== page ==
It is hard to imagine with all the research into connected and self-driving vehicles with multiple sensors and wireless connections that road dirt would be so important.
But it is-- along with road tar, bugs, rocks and ice and snow. All the various sensors envisioned for future self-driving cars could be occluded or damaged by dirt or rocks, making their perceptions of obstacles or conditions unreliable.
A damaged sensor could in turn lead to a false reading, which might cause an accident. It’s a serious concern and one that Roger Melen, a senior advisor at Toyota InfoTech Labs, is researching.
Melen has a long history as a researcher, having applied for 60 patents over his 44-year career. He first studied CCD image sensors when doing PhD research at Stanford University in the 1970s. He also taught the electrical engineering entrepreneurship class at Stanford from 1976 until 2019.
“One long-term concern for reliable and safe operation of systems in cars is that these radar and camera sensor devices have unobstructed observation of the roadway in various directions,” he said.
“Currently, cars are cleaned and we are not yet highly dependent on these systems. As times goes on, there will be more need that onboard sensors operate in an unobstructed view,” he added.
The answer to the obstruction problem will likely be fast, low-latency wireless connections to other vehicles and to roadside sensors that transmit data about pedestrians and road conditions. By hearing from other nearby vehicles traveling in the same or different directions, a vehicle will be able to compare the readings from its own sensors to the readings from sensors on nearby cars.
“At the very least, we want onboard systems to be aware that these sensors are having a current problem which may alter the performance of the system,” Melen said.
Many high-end cars today already include multiple sensors to aid Advanced Driver Assistance Systems (ADAS) such as lane correction or obstruction detection. Some current and future models will have 10 or more sensors int he form of cameras and radar pointing in all directions.
At Toyota, a Digital Communications Module has been standard in North America models in recent years to allow talk between vehicles. Denso provides the module with cellular, Bluetooth and Wi-Fi connectivity. Newer cars will have an even more advanced form of vehicle-to-vehicle (V2V) and vehicle-to-everything (V2X) communication “to make it easier to talk between cars,” Melen said.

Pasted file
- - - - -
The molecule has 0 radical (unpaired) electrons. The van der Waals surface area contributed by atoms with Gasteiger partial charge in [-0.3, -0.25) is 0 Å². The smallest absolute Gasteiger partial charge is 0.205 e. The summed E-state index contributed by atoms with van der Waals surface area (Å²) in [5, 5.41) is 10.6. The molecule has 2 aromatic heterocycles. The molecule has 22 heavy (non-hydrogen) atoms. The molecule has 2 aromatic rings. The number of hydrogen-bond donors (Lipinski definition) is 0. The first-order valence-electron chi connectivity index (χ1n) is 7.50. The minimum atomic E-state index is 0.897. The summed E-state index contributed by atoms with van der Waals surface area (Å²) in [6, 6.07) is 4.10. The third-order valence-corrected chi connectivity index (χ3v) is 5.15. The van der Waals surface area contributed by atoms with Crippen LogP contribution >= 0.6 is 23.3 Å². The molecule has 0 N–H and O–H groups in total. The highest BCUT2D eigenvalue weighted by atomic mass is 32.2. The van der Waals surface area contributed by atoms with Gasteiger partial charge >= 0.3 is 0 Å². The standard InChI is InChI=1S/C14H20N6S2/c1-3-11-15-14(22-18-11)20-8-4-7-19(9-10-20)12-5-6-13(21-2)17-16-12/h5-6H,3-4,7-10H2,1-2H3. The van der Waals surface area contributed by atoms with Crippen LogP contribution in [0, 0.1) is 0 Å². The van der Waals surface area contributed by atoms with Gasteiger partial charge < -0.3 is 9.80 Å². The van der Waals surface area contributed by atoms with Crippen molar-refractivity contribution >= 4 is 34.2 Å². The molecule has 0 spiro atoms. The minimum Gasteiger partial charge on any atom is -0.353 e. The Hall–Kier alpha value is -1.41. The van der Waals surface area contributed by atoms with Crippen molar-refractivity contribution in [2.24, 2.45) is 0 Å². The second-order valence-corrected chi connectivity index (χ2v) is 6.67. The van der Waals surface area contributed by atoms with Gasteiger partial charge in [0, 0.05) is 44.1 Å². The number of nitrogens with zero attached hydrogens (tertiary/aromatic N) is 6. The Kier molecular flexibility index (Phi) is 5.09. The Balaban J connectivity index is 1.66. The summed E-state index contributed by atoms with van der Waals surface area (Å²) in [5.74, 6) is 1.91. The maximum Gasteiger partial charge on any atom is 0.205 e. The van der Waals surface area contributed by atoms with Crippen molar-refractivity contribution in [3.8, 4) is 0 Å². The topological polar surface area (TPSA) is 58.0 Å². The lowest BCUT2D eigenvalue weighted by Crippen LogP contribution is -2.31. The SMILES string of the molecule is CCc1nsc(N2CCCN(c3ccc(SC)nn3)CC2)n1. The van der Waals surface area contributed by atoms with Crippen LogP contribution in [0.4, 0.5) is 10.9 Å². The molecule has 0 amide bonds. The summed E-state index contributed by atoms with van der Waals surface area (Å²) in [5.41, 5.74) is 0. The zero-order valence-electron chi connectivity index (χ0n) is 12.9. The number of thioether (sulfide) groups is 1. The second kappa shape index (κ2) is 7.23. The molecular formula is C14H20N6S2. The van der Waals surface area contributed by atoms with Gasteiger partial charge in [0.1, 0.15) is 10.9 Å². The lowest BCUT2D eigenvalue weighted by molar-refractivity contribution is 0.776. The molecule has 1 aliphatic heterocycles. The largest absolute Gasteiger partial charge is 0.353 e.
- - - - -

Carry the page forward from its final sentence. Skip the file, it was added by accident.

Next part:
“Certainly through the cloud today we can obtain information on cars that are near us that recently should have received the same sensor environment and we should tell to some degree if our car or their car is having impaired conditions such as bugs on the windshield reducing performance,” Melen said.
Higher speed and accuracy in the future will help, since sensors can be used to automatically reduce the speed of a car if it is about to rear-end the car ahead. Those sensors must operate in a high degree of performance and not suffer from impairments such as a coating of mud or ice.
With rapid V2X communications “we can develop software and apps to talk between cars and share algorithmic information about what our sensors see,” Melen said. “Higher performing verifications can be built if good vehicle-to-vehicle and vehicle-to-roadside information is available.”
“Advanced sensors in cars are likely to be increasingly important in the future, but overall performance of these systems is highly dependent on how well these sensors perform,” Melen added. “Building V2V communications is a very important innovation that will ensure good ability to validate the performance of onboard vehicle sensors.”
Roger Melen, senior advisor at Toyota InfoTech Labs, will appear on virtual panel Monday, December. 14, as part of AutonomousTech Innovation Week. The panel kicks off at 11:45 a.m. EST on Monday on the topic of "Innovations in Autonomous Technology: Sensors and Beyond." The overall event starts at 11 a.m. EST on Monday with keynote addresses. Registration is free and online.